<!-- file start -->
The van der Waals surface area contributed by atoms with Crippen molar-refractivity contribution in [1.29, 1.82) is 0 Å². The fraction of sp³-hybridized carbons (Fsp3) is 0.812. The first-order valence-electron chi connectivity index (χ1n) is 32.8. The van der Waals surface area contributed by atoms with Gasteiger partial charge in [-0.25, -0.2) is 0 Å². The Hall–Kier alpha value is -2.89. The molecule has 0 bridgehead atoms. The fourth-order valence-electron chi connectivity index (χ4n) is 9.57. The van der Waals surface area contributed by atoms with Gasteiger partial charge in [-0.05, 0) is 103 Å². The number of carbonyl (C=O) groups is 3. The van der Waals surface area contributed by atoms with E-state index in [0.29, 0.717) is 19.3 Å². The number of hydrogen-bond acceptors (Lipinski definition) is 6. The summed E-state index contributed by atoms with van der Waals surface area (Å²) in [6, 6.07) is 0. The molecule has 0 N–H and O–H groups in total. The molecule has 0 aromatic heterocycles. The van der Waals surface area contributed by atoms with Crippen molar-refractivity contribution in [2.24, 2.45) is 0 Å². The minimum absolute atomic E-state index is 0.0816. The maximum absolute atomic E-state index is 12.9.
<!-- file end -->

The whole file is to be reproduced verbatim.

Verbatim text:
The van der Waals surface area contributed by atoms with Crippen molar-refractivity contribution in [1.29, 1.82) is 0 Å². The fraction of sp³-hybridized carbons (Fsp3) is 0.812. The first-order valence-electron chi connectivity index (χ1n) is 32.8. The van der Waals surface area contributed by atoms with Gasteiger partial charge in [-0.25, -0.2) is 0 Å². The Hall–Kier alpha value is -2.89. The molecule has 0 bridgehead atoms. The fourth-order valence-electron chi connectivity index (χ4n) is 9.57. The van der Waals surface area contributed by atoms with Gasteiger partial charge in [-0.05, 0) is 103 Å². The number of carbonyl (C=O) groups is 3. The van der Waals surface area contributed by atoms with E-state index in [0.29, 0.717) is 19.3 Å². The number of hydrogen-bond acceptors (Lipinski definition) is 6. The summed E-state index contributed by atoms with van der Waals surface area (Å²) in [6, 6.07) is 0. The molecule has 0 N–H and O–H groups in total. The molecule has 0 aromatic heterocycles. The van der Waals surface area contributed by atoms with Crippen molar-refractivity contribution in [2.24, 2.45) is 0 Å². The minimum absolute atomic E-state index is 0.0816. The maximum absolute atomic E-state index is 12.9.